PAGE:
The Fair Labor Standards Act requires employers to pay covered nonexempt workers overtime pay at a rate not less than one and one-half times the regular rate of pay after 40 hours of work in a workweek. So what happens when employees claim not to receive premium overtime pay despite working more than 40 hours in a workweek? Continue reading


Yesterday, on the same day that some of the Supreme Court noted that Congress hadn’t changed Title VII’s undue hardship standard for religious accommodations, the House and Senate reintroduced the Do No Harm Act, which the bill sponsors claim will “address the increasing use of religious freedom as a justification to undermine civil rights protections.” Continue reading


Employment lawyers and HR professionals generally preach that employees view “it’s not a good fit” to explain their termination of employment as code for discrimination or retaliation.

It’s HR101.

But yesterday, a federal court of appeals explained that this well-intentioned but often misconstrued rationale isn’t always a thinly-veiled, pretextual excuse to fire someone. Sometimes, people aren’t “good fits.” Continue reading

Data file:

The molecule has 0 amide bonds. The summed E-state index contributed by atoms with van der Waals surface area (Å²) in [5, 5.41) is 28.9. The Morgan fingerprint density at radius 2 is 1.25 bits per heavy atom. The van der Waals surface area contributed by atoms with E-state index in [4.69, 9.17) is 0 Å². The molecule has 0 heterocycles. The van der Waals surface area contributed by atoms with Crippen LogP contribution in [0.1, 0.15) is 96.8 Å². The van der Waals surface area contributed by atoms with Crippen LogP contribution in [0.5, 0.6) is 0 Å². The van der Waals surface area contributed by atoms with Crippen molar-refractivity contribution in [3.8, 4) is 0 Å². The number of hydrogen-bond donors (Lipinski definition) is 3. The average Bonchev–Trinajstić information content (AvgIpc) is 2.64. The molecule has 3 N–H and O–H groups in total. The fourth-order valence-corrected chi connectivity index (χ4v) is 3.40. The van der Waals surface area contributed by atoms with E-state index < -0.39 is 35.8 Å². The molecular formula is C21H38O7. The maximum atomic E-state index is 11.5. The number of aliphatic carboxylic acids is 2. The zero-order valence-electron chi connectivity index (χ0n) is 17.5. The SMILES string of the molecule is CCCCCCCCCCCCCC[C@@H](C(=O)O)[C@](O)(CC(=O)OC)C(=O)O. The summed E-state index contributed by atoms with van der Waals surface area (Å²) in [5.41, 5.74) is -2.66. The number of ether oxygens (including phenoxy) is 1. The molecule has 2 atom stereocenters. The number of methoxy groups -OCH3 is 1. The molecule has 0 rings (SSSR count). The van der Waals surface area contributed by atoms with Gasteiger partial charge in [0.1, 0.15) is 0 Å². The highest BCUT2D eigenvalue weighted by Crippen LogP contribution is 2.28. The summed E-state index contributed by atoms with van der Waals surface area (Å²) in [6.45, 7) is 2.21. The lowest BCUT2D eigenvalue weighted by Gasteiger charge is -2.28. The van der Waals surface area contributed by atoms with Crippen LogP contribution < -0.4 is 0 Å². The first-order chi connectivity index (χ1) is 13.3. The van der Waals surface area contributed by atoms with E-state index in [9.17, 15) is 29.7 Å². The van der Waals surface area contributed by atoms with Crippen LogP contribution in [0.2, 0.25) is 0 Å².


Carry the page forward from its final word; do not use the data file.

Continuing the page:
So when the plaintiff in this federal court decision I read last night cited as evidence of her employer’s heterosexual animus that her gay coworker received a cake and party by gay supervisors on his 30th work anniversary, whereas she did not receive cake or party for the same occasion, my Spidey senses were really tingling. Continue reading


Last night, I read a federal appellate court decision in which an employee with back spasms, sciatica, fibromyalgia, and pinched nerves claimed that her employer didn’t give her the help she needed to do her job.

The plaintiff requested a “standing footrest” and “ergonomic chair” as reasonable accommodations. But she claimed she received a “rocking footrest” and a “dilapidated ergonomic chair.” Continue reading

“Doing What’s Right – Not Just What’s Legal”
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